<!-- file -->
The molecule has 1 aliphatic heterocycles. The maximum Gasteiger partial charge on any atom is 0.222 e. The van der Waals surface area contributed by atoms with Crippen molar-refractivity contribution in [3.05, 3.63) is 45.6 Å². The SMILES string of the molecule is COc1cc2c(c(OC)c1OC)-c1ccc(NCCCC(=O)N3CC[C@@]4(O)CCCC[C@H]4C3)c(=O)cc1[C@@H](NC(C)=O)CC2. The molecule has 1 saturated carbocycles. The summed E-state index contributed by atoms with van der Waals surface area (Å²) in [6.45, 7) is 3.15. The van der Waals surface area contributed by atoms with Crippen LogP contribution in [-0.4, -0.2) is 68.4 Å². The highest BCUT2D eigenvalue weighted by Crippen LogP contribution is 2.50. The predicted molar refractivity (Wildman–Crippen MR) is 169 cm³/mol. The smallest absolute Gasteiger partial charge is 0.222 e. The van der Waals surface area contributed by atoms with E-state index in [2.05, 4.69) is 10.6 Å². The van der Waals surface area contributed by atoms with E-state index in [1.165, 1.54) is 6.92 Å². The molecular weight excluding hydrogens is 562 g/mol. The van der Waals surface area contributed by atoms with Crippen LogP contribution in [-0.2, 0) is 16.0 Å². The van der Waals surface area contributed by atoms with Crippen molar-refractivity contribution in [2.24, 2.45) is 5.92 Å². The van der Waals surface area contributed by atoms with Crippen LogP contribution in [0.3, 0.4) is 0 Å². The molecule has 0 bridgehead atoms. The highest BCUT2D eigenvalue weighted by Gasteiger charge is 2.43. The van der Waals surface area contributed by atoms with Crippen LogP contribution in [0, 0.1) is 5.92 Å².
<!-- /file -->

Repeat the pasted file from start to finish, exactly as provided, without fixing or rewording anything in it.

The molecule has 1 aliphatic heterocycles. The maximum Gasteiger partial charge on any atom is 0.222 e. The van der Waals surface area contributed by atoms with Crippen molar-refractivity contribution in [3.05, 3.63) is 45.6 Å². The SMILES string of the molecule is COc1cc2c(c(OC)c1OC)-c1ccc(NCCCC(=O)N3CC[C@@]4(O)CCCC[C@H]4C3)c(=O)cc1[C@@H](NC(C)=O)CC2. The molecule has 1 saturated carbocycles. The summed E-state index contributed by atoms with van der Waals surface area (Å²) in [6.45, 7) is 3.15. The van der Waals surface area contributed by atoms with Crippen LogP contribution in [-0.4, -0.2) is 68.4 Å². The highest BCUT2D eigenvalue weighted by Crippen LogP contribution is 2.50. The predicted molar refractivity (Wildman–Crippen MR) is 169 cm³/mol. The smallest absolute Gasteiger partial charge is 0.222 e. The van der Waals surface area contributed by atoms with E-state index in [2.05, 4.69) is 10.6 Å². The van der Waals surface area contributed by atoms with E-state index in [1.165, 1.54) is 6.92 Å². The molecular weight excluding hydrogens is 562 g/mol. The van der Waals surface area contributed by atoms with Crippen LogP contribution in [-0.2, 0) is 16.0 Å². The van der Waals surface area contributed by atoms with Crippen molar-refractivity contribution in [2.24, 2.45) is 5.92 Å². The van der Waals surface area contributed by atoms with Crippen LogP contribution in [0.3, 0.4) is 0 Å². The molecule has 0 bridgehead atoms. The highest BCUT2D eigenvalue weighted by Gasteiger charge is 2.43. The van der Waals surface area contributed by atoms with Crippen LogP contribution in [0, 0.1) is 5.92 Å².